Obsessive Compulsive Cleaners Update

Last week we published our concerns about the Channel 4 programme, Obsessive Compulsive Cleaners which was broadcast on Wednesday night, the first of a six part series. Like, seemingly all of the OCD community that have contacted us since the broadcast about the trivialisation of OCD, we share your frustration and anger. The only message delivered by this programme was to add to the misconceptions, confusion and misunderstanding to the general viewing audience have about what OCD is, and what OCD isn’t.

OCD-UK vice-chair, Catherine Mills shared her feelings "As a sufferer of OCD for over 40 years, Obsessive Compulsive Cleaners left me disheartened and frustrated. It came across as Channel 4's attempt to pitch one set of 'freaks' against another with the outcome that the viewer will have gone away with a very muddled message about OCD and lacking insight as to the devastation it brings to the lives of true sufferers. Our fight to demystify and detrivialise OCD could be put back years by this programme."

Catherine's views have been echoed across the OCD community in the last 24 hours, Jo told us "I am gobsmacked. I thought we'd left the "laugh at the loonies" mentality back in the 19th century. Yet another example of mental health stigma. Next time I'm suicidal over my intrusive thoughts I'll try to see them as entertainment for the masses.". There were also concerns from health professionals too, OCD specialist and clinical psychologist Dr Fitzgerald expressed her concern to us, and will be sharing her feelings with us later in the week. Prior to broadcast, CBT therapist Carol Edwards had also shared her concerns about the programme in her blog. Thankfully, some in the world of television highlighted this programme for what it was, Christopher Howse of the Daily Telegraph also wrote this very damning review of the programme, and we thank Mr Howse for highlighting the severity of OCD within his piece, and doing more to inform what people with OCD can do for treatment in his few words that the programme did in its full 47:31 minutes of broadcast.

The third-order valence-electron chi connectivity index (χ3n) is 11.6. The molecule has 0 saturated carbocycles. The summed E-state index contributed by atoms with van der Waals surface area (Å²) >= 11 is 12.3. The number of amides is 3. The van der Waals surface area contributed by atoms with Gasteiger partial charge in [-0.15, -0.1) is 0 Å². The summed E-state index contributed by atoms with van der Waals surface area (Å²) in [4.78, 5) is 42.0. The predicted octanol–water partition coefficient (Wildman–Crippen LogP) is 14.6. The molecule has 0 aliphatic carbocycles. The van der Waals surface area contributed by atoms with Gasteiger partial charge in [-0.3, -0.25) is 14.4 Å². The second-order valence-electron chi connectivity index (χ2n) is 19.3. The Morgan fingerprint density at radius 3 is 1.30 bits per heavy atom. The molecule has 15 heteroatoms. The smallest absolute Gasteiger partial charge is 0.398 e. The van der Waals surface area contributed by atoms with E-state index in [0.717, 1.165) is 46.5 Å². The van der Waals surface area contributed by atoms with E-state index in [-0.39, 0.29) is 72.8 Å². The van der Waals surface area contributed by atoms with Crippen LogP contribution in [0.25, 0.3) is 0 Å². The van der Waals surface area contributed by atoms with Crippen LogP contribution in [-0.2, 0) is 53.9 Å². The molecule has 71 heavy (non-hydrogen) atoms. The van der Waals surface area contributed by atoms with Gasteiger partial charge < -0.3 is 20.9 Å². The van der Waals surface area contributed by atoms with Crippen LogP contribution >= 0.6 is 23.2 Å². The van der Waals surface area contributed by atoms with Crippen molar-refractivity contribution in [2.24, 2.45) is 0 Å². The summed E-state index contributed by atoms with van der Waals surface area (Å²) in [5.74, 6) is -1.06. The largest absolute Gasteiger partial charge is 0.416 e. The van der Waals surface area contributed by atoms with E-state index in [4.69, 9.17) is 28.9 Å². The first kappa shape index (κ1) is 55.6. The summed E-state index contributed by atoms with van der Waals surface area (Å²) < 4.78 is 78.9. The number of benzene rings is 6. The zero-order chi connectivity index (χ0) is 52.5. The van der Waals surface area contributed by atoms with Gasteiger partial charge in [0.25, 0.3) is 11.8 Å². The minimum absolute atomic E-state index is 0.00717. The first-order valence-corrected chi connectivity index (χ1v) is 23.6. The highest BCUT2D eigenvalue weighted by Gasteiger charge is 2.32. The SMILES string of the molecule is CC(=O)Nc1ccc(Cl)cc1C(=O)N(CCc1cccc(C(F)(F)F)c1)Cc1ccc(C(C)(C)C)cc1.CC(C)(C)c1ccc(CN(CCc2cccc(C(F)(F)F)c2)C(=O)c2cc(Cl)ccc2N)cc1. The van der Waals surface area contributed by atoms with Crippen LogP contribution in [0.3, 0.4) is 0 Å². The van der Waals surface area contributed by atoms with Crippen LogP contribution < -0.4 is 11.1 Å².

Yesterday (Thursday), OCD-UK have once again contacted the disability advisor at Channel 4 and urged them to reconsider their plans to broadcast the rest of this series. Our primary concern is that the series falsely gives the impression that people with Obsessive Compulsive Disorder somehow gain pleasure from their compulsive cleaning. We feel that this not only trivialises the severity of those that suffer with contamination obsessive fears, but also adds further to the misconception that OCD is primarily about cleaning compulsions. In fact, the direct opposite is true, the NICE guidelines for OCD suggest one study showed that only 26.5% of people with OCD actually have cleaning compulsions. 

This misrepresentation about what OCD is all about can only lead to increased stigma for those that suffer, which we have already seen in the form of flippant Facebook and Twitter messages such as this one "I'd like to have OCD; it would give me the kick up the ass to tidy up my house when I get up". Yesterday we also received a very distressed voicemail message from a lady totally devastated by the impact that this programme had caused her, she told us "It was really hard seeing them portray the illness like that because it is (OCD) making my life absolute hell when I'm trying so hard to fight hard to inform people, but programmes likes that are absolutely disgusting.", she sadly told us during her voicemail that she was having a panic attack because of the impact of the programme. So take it from us Channel 4, NO, OCD should not be treated for entertainment value, it is a serious debilitating illness, and those that battle the anxiety of OCD on a daily basis deserve far more respect than you are affording them with programmes like this.